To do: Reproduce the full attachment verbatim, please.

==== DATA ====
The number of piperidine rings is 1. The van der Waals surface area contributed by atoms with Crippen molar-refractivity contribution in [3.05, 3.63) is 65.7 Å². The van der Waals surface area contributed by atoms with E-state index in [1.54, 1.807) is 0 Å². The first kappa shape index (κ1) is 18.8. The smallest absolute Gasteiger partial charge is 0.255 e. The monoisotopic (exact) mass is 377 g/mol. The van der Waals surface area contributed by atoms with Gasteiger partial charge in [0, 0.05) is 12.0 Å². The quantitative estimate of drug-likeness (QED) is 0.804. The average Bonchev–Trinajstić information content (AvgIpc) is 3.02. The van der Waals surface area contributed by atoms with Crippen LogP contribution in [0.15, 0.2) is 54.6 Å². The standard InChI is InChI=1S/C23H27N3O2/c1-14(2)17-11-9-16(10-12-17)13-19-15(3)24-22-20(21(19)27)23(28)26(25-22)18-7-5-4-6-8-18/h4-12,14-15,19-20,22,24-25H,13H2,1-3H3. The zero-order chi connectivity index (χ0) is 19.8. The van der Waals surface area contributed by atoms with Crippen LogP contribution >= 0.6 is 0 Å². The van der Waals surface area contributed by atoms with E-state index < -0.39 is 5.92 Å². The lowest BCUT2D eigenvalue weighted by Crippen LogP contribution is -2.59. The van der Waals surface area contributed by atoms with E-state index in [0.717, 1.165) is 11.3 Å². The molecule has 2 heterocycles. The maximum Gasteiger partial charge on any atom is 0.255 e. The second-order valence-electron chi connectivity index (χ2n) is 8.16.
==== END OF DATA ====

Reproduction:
The number of piperidine rings is 1. The van der Waals surface area contributed by atoms with Crippen molar-refractivity contribution in [3.05, 3.63) is 65.7 Å². The van der Waals surface area contributed by atoms with E-state index in [1.54, 1.807) is 0 Å². The first kappa shape index (κ1) is 18.8. The smallest absolute Gasteiger partial charge is 0.255 e. The monoisotopic (exact) mass is 377 g/mol. The van der Waals surface area contributed by atoms with Gasteiger partial charge in [0, 0.05) is 12.0 Å². The quantitative estimate of drug-likeness (QED) is 0.804. The average Bonchev–Trinajstić information content (AvgIpc) is 3.02. The van der Waals surface area contributed by atoms with Crippen LogP contribution in [0.15, 0.2) is 54.6 Å². The standard InChI is InChI=1S/C23H27N3O2/c1-14(2)17-11-9-16(10-12-17)13-19-15(3)24-22-20(21(19)27)23(28)26(25-22)18-7-5-4-6-8-18/h4-12,14-15,19-20,22,24-25H,13H2,1-3H3. The zero-order chi connectivity index (χ0) is 19.8. The van der Waals surface area contributed by atoms with Crippen LogP contribution >= 0.6 is 0 Å². The van der Waals surface area contributed by atoms with E-state index < -0.39 is 5.92 Å². The lowest BCUT2D eigenvalue weighted by Crippen LogP contribution is -2.59. The van der Waals surface area contributed by atoms with E-state index in [0.717, 1.165) is 11.3 Å². The molecule has 2 heterocycles. The maximum Gasteiger partial charge on any atom is 0.255 e. The second-order valence-electron chi connectivity index (χ2n) is 8.16.